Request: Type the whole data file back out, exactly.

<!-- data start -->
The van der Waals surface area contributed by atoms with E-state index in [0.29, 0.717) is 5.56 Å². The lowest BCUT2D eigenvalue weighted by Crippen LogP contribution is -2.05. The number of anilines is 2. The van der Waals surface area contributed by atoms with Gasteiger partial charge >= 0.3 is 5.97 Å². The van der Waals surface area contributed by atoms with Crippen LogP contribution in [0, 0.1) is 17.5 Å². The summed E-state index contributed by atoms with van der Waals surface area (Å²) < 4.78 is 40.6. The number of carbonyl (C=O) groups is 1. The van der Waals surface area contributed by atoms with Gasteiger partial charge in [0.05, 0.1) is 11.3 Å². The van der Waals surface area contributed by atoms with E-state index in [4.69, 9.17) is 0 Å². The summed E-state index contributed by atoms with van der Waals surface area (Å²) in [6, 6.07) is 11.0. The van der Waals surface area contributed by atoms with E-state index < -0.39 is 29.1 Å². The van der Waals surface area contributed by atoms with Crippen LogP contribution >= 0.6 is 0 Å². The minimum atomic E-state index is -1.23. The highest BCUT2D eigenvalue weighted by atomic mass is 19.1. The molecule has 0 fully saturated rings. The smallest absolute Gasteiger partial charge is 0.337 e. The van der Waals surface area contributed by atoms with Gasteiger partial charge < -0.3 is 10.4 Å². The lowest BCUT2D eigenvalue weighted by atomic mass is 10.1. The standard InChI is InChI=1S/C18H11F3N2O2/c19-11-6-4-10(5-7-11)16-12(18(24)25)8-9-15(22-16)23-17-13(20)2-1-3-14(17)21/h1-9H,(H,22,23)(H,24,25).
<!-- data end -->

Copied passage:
The van der Waals surface area contributed by atoms with E-state index in [0.29, 0.717) is 5.56 Å². The lowest BCUT2D eigenvalue weighted by Crippen LogP contribution is -2.05. The number of anilines is 2. The van der Waals surface area contributed by atoms with Gasteiger partial charge >= 0.3 is 5.97 Å². The van der Waals surface area contributed by atoms with Crippen LogP contribution in [0, 0.1) is 17.5 Å². The summed E-state index contributed by atoms with van der Waals surface area (Å²) < 4.78 is 40.6. The number of carbonyl (C=O) groups is 1. The van der Waals surface area contributed by atoms with Gasteiger partial charge in [0.05, 0.1) is 11.3 Å². The van der Waals surface area contributed by atoms with E-state index in [4.69, 9.17) is 0 Å². The summed E-state index contributed by atoms with van der Waals surface area (Å²) in [6, 6.07) is 11.0. The van der Waals surface area contributed by atoms with E-state index < -0.39 is 29.1 Å². The van der Waals surface area contributed by atoms with Crippen LogP contribution >= 0.6 is 0 Å². The minimum atomic E-state index is -1.23. The highest BCUT2D eigenvalue weighted by atomic mass is 19.1. The molecule has 0 fully saturated rings. The smallest absolute Gasteiger partial charge is 0.337 e. The van der Waals surface area contributed by atoms with Gasteiger partial charge < -0.3 is 10.4 Å². The lowest BCUT2D eigenvalue weighted by atomic mass is 10.1. The standard InChI is InChI=1S/C18H11F3N2O2/c19-11-6-4-10(5-7-11)16-12(18(24)25)8-9-15(22-16)23-17-13(20)2-1-3-14(17)21/h1-9H,(H,22,23)(H,24,25).